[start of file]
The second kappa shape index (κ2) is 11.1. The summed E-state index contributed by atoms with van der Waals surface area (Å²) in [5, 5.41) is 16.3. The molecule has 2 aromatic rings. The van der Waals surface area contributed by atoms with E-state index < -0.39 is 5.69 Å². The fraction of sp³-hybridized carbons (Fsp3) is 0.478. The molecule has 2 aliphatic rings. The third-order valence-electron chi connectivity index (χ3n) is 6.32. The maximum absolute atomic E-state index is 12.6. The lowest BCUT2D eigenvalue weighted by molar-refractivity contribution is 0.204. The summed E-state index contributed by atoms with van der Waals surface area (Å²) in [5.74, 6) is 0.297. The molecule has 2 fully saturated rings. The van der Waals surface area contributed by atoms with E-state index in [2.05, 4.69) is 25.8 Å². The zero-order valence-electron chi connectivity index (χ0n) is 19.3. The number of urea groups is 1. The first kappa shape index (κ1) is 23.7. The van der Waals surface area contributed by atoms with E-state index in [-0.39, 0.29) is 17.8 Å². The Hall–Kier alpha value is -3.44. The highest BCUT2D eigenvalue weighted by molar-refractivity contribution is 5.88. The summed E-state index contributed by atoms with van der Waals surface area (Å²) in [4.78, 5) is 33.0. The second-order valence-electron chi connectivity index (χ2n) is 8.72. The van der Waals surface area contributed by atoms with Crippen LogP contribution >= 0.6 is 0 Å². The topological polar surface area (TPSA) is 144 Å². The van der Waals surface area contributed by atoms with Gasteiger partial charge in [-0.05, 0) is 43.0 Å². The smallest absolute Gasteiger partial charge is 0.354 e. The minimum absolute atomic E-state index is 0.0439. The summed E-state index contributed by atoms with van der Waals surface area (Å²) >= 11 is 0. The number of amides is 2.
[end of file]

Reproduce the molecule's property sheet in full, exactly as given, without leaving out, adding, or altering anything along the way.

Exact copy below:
The second kappa shape index (κ2) is 11.1. The summed E-state index contributed by atoms with van der Waals surface area (Å²) in [5, 5.41) is 16.3. The molecule has 2 aromatic rings. The van der Waals surface area contributed by atoms with E-state index < -0.39 is 5.69 Å². The fraction of sp³-hybridized carbons (Fsp3) is 0.478. The molecule has 2 aliphatic rings. The third-order valence-electron chi connectivity index (χ3n) is 6.32. The maximum absolute atomic E-state index is 12.6. The lowest BCUT2D eigenvalue weighted by molar-refractivity contribution is 0.204. The summed E-state index contributed by atoms with van der Waals surface area (Å²) in [5.74, 6) is 0.297. The molecule has 2 fully saturated rings. The van der Waals surface area contributed by atoms with E-state index in [2.05, 4.69) is 25.8 Å². The zero-order valence-electron chi connectivity index (χ0n) is 19.3. The number of urea groups is 1. The first kappa shape index (κ1) is 23.7. The van der Waals surface area contributed by atoms with E-state index in [-0.39, 0.29) is 17.8 Å². The Hall–Kier alpha value is -3.44. The highest BCUT2D eigenvalue weighted by molar-refractivity contribution is 5.88. The summed E-state index contributed by atoms with van der Waals surface area (Å²) in [4.78, 5) is 33.0. The second-order valence-electron chi connectivity index (χ2n) is 8.72. The van der Waals surface area contributed by atoms with Crippen LogP contribution >= 0.6 is 0 Å². The topological polar surface area (TPSA) is 144 Å². The van der Waals surface area contributed by atoms with Gasteiger partial charge in [-0.05, 0) is 43.0 Å². The smallest absolute Gasteiger partial charge is 0.354 e. The minimum absolute atomic E-state index is 0.0439. The summed E-state index contributed by atoms with van der Waals surface area (Å²) >= 11 is 0. The number of amides is 2.